Wednesday, April 2, 2014

18th Century Selfies...revealing self-portraits

Clearly, this yawning self-portrait of Joseph Ducreux,
1783, shows the artist did not take himself too seriously.
In this age of cell phone selfies popping up all over the Web capturing self-portraits of celebrities, wannabe celebrities, teenagers, adults, toddlers (who've grabbed their parents phones to imitate them with often hilarious parodies of said parents,) and even shamed political figures one would think would know better, I pondered the selfies of former days. Of course, those selfies were created by accomplished artists. What do those self-portraits say about their subjects, the artists themselves? I'm sure many of them were honest portrayals but, even before the days of photo-shopped enhancements, there must have been the temptation to paint one's self in the most flattering light. So, this week I've searched the Internet and harvested a few of those 18th century selfies for your edification and enjoyment:
Judging by these self-portraits of Decreux, this one from 1793, the artist
had quite a sense of humor. But there's something about his expression, here, that
makes me think I wouldn't want to get on his wrong side and become the butt of his jokes.
I can imagine the title for this self-portrait as Gotcha! 
Now, here is an artist who took himself VERY seriously but you
probably would have too if you'd been Jacques-Louis David painting
 this while imprisoned during the French Revolution in 1784.


Blame my art history ignorance but, until I began hunting down 18th century artists for my research, I was unaware of the number of accomplished female artists of the era. Here, in all their finery, are just a couple I ran across:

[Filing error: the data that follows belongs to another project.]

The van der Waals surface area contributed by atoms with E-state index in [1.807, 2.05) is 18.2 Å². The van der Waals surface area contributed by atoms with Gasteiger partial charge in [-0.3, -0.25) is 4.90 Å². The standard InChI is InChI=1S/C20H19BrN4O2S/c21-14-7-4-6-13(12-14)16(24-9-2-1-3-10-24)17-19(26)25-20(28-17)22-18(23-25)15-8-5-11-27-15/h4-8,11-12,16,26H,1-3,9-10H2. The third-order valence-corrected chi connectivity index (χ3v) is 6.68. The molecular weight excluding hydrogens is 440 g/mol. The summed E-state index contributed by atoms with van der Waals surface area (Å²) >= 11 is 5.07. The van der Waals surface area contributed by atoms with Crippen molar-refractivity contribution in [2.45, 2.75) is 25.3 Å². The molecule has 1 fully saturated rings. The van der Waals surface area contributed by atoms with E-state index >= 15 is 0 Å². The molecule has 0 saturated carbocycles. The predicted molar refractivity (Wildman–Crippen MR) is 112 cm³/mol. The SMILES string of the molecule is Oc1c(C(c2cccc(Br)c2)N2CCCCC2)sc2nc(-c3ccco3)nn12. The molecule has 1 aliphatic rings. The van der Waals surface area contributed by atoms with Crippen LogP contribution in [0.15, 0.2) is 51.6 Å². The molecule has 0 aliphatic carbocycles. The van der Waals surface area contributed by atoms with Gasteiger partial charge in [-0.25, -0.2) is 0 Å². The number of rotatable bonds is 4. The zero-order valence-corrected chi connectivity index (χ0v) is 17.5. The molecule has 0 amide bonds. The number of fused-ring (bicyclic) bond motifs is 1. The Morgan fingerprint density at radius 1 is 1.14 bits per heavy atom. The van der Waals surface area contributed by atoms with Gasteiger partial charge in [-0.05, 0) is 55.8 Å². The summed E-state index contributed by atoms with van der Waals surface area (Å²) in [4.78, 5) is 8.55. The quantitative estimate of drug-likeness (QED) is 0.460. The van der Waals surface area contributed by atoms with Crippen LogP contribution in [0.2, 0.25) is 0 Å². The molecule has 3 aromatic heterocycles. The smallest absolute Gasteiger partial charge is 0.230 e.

Yes, female artists of the time were expected to paint dressed up in their
 fashionable ensembles as seen here in Adelaide Labille-Guiard's self-portrait 
with pupils in 1784. 
(I can't even eat a bowl of spaghetti without splattering it all over my clothes!)

This beauty, Marie-Gabrielle Capet, appears to like what she sees 
in her 1783 self-portrait, but who could blame her?


I ran across a number of self-portraits, male and female, featuring artists 
shading their eyes as here with Sir Joshua Reynolds in 1745.

Perhaps those artists plagued with sun in their eyes should have followed 
the example of Jean-Baptiste-Siméon Chardin as seen in his 1775 self-portrait
 wearing a clever visor and, take note ladies, protecting his hair with a turban!

Gotta love a man who puts his dog before him!
 This is the self-portrait of Englishman, William Hogarth with his pug, Trump, in 1745.

The Author's 18th Century Selfie 
(with a little help from Louise Élisabeth Vigée Le Brun)

Have a good week, dear Reader. Thanks for stopping by...Y'all come back now! 

Kate

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